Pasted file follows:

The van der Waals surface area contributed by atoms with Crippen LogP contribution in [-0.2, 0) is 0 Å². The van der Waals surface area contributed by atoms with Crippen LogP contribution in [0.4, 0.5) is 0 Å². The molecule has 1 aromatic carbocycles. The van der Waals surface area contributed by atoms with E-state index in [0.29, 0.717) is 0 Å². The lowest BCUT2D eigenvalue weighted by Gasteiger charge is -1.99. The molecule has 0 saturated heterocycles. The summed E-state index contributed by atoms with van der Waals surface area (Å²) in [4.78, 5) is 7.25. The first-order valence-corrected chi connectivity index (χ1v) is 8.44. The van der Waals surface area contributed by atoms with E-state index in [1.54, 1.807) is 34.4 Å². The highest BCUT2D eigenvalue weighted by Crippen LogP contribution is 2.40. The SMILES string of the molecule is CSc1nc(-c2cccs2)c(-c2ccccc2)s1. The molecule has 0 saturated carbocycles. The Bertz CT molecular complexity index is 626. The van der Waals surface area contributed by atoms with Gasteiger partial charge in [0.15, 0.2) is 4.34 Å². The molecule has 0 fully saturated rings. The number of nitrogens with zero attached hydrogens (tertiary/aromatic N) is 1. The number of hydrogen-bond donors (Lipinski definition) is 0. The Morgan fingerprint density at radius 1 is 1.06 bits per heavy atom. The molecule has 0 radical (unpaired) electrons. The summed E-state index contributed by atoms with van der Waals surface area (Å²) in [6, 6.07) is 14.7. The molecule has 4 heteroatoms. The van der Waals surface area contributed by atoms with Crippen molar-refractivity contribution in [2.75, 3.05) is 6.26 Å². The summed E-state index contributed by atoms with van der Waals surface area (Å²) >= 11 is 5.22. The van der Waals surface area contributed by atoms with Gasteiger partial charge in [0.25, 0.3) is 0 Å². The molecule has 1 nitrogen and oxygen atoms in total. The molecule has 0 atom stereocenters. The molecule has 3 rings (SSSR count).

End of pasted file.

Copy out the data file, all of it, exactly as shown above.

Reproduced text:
The van der Waals surface area contributed by atoms with Crippen LogP contribution in [-0.2, 0) is 0 Å². The van der Waals surface area contributed by atoms with Crippen LogP contribution in [0.4, 0.5) is 0 Å². The molecule has 1 aromatic carbocycles. The van der Waals surface area contributed by atoms with E-state index in [0.29, 0.717) is 0 Å². The lowest BCUT2D eigenvalue weighted by Gasteiger charge is -1.99. The molecule has 0 saturated heterocycles. The summed E-state index contributed by atoms with van der Waals surface area (Å²) in [4.78, 5) is 7.25. The first-order valence-corrected chi connectivity index (χ1v) is 8.44. The van der Waals surface area contributed by atoms with E-state index in [1.54, 1.807) is 34.4 Å². The highest BCUT2D eigenvalue weighted by Crippen LogP contribution is 2.40. The SMILES string of the molecule is CSc1nc(-c2cccs2)c(-c2ccccc2)s1. The molecule has 0 saturated carbocycles. The Bertz CT molecular complexity index is 626. The van der Waals surface area contributed by atoms with Gasteiger partial charge in [0.15, 0.2) is 4.34 Å². The molecule has 0 fully saturated rings. The number of nitrogens with zero attached hydrogens (tertiary/aromatic N) is 1. The number of hydrogen-bond donors (Lipinski definition) is 0. The Morgan fingerprint density at radius 1 is 1.06 bits per heavy atom. The molecule has 0 radical (unpaired) electrons. The summed E-state index contributed by atoms with van der Waals surface area (Å²) in [6, 6.07) is 14.7. The molecule has 4 heteroatoms. The van der Waals surface area contributed by atoms with Crippen molar-refractivity contribution in [2.75, 3.05) is 6.26 Å². The summed E-state index contributed by atoms with van der Waals surface area (Å²) >= 11 is 5.22. The van der Waals surface area contributed by atoms with Gasteiger partial charge in [0.25, 0.3) is 0 Å². The molecule has 1 nitrogen and oxygen atoms in total. The molecule has 0 atom stereocenters. The molecule has 3 rings (SSSR count).